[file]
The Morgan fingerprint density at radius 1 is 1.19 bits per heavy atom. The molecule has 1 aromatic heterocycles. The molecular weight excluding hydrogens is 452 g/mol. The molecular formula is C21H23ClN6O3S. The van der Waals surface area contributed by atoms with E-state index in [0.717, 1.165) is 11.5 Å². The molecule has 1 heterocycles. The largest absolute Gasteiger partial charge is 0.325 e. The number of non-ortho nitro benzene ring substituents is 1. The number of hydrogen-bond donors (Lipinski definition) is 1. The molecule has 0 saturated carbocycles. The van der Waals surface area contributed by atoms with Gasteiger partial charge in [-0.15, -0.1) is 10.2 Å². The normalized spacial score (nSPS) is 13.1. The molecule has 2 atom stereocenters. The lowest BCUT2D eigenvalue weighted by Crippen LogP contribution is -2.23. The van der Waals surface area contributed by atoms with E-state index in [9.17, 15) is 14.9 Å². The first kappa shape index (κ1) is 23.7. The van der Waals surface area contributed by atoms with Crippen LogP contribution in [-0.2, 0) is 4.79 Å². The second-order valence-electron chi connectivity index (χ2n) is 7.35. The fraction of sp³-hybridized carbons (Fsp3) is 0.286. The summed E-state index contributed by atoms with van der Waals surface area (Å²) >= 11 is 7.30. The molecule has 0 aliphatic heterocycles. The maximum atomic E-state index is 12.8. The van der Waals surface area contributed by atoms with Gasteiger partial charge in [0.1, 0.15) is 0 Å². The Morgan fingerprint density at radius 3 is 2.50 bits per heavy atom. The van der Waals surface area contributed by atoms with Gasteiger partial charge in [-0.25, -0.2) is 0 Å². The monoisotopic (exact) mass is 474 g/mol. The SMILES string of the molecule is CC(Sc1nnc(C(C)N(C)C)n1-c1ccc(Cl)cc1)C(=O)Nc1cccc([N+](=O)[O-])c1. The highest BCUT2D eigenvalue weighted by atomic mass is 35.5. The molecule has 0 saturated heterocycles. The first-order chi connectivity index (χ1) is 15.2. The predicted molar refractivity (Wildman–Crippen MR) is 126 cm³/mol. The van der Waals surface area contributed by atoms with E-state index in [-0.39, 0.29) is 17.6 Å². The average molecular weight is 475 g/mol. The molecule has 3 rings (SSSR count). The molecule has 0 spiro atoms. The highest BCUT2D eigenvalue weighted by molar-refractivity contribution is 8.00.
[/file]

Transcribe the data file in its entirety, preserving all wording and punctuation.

The Morgan fingerprint density at radius 1 is 1.19 bits per heavy atom. The molecule has 1 aromatic heterocycles. The molecular weight excluding hydrogens is 452 g/mol. The molecular formula is C21H23ClN6O3S. The van der Waals surface area contributed by atoms with E-state index in [0.717, 1.165) is 11.5 Å². The molecule has 1 heterocycles. The largest absolute Gasteiger partial charge is 0.325 e. The number of non-ortho nitro benzene ring substituents is 1. The number of hydrogen-bond donors (Lipinski definition) is 1. The molecule has 0 saturated carbocycles. The van der Waals surface area contributed by atoms with Gasteiger partial charge in [-0.15, -0.1) is 10.2 Å². The normalized spacial score (nSPS) is 13.1. The molecule has 2 atom stereocenters. The lowest BCUT2D eigenvalue weighted by Crippen LogP contribution is -2.23. The van der Waals surface area contributed by atoms with E-state index in [9.17, 15) is 14.9 Å². The first kappa shape index (κ1) is 23.7. The van der Waals surface area contributed by atoms with Crippen LogP contribution in [-0.2, 0) is 4.79 Å². The second-order valence-electron chi connectivity index (χ2n) is 7.35. The fraction of sp³-hybridized carbons (Fsp3) is 0.286. The summed E-state index contributed by atoms with van der Waals surface area (Å²) >= 11 is 7.30. The molecule has 0 aliphatic heterocycles. The maximum atomic E-state index is 12.8. The van der Waals surface area contributed by atoms with Gasteiger partial charge in [0.1, 0.15) is 0 Å². The Morgan fingerprint density at radius 3 is 2.50 bits per heavy atom. The van der Waals surface area contributed by atoms with Gasteiger partial charge in [-0.25, -0.2) is 0 Å². The monoisotopic (exact) mass is 474 g/mol. The SMILES string of the molecule is CC(Sc1nnc(C(C)N(C)C)n1-c1ccc(Cl)cc1)C(=O)Nc1cccc([N+](=O)[O-])c1. The highest BCUT2D eigenvalue weighted by atomic mass is 35.5. The molecule has 0 saturated heterocycles. The first-order chi connectivity index (χ1) is 15.2. The predicted molar refractivity (Wildman–Crippen MR) is 126 cm³/mol. The van der Waals surface area contributed by atoms with E-state index in [-0.39, 0.29) is 17.6 Å². The average molecular weight is 475 g/mol. The molecule has 3 rings (SSSR count). The molecule has 0 spiro atoms. The highest BCUT2D eigenvalue weighted by molar-refractivity contribution is 8.00.